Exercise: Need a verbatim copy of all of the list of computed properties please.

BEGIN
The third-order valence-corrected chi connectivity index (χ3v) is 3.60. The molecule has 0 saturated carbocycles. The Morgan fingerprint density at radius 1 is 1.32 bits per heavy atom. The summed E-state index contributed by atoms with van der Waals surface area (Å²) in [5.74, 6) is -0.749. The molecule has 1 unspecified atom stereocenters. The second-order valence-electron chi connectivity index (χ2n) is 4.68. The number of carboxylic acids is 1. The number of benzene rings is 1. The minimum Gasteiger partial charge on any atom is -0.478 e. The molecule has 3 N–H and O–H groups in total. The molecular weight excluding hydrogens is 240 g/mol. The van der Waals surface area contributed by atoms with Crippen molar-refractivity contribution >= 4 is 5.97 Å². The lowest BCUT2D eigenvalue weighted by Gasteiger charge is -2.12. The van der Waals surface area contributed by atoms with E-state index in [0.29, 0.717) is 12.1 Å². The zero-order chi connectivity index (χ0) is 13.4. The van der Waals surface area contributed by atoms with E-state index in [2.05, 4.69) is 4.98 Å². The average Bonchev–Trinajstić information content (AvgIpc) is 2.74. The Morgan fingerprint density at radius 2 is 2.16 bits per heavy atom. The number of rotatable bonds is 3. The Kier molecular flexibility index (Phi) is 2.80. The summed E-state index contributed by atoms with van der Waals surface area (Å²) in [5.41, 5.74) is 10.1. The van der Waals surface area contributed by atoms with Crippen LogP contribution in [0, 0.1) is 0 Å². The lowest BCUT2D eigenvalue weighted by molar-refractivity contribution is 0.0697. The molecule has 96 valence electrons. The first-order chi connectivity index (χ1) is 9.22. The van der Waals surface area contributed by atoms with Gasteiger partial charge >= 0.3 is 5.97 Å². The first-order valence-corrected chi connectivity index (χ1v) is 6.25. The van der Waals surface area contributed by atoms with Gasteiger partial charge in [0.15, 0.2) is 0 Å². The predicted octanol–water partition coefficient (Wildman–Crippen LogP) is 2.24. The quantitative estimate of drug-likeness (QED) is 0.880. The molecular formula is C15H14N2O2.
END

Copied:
The third-order valence-corrected chi connectivity index (χ3v) is 3.60. The molecule has 0 saturated carbocycles. The Morgan fingerprint density at radius 1 is 1.32 bits per heavy atom. The summed E-state index contributed by atoms with van der Waals surface area (Å²) in [5.74, 6) is -0.749. The molecule has 1 unspecified atom stereocenters. The second-order valence-electron chi connectivity index (χ2n) is 4.68. The number of carboxylic acids is 1. The number of benzene rings is 1. The minimum Gasteiger partial charge on any atom is -0.478 e. The molecule has 3 N–H and O–H groups in total. The molecular weight excluding hydrogens is 240 g/mol. The van der Waals surface area contributed by atoms with Crippen molar-refractivity contribution >= 4 is 5.97 Å². The lowest BCUT2D eigenvalue weighted by Gasteiger charge is -2.12. The van der Waals surface area contributed by atoms with E-state index in [0.29, 0.717) is 12.1 Å². The zero-order chi connectivity index (χ0) is 13.4. The van der Waals surface area contributed by atoms with E-state index in [2.05, 4.69) is 4.98 Å². The average Bonchev–Trinajstić information content (AvgIpc) is 2.74. The Morgan fingerprint density at radius 2 is 2.16 bits per heavy atom. The number of rotatable bonds is 3. The Kier molecular flexibility index (Phi) is 2.80. The summed E-state index contributed by atoms with van der Waals surface area (Å²) in [5.41, 5.74) is 10.1. The van der Waals surface area contributed by atoms with Crippen LogP contribution in [0, 0.1) is 0 Å². The lowest BCUT2D eigenvalue weighted by molar-refractivity contribution is 0.0697. The molecule has 96 valence electrons. The first-order chi connectivity index (χ1) is 9.22. The van der Waals surface area contributed by atoms with Gasteiger partial charge >= 0.3 is 5.97 Å². The first-order valence-corrected chi connectivity index (χ1v) is 6.25. The van der Waals surface area contributed by atoms with Gasteiger partial charge in [0.15, 0.2) is 0 Å². The predicted octanol–water partition coefficient (Wildman–Crippen LogP) is 2.24. The quantitative estimate of drug-likeness (QED) is 0.880. The molecular formula is C15H14N2O2.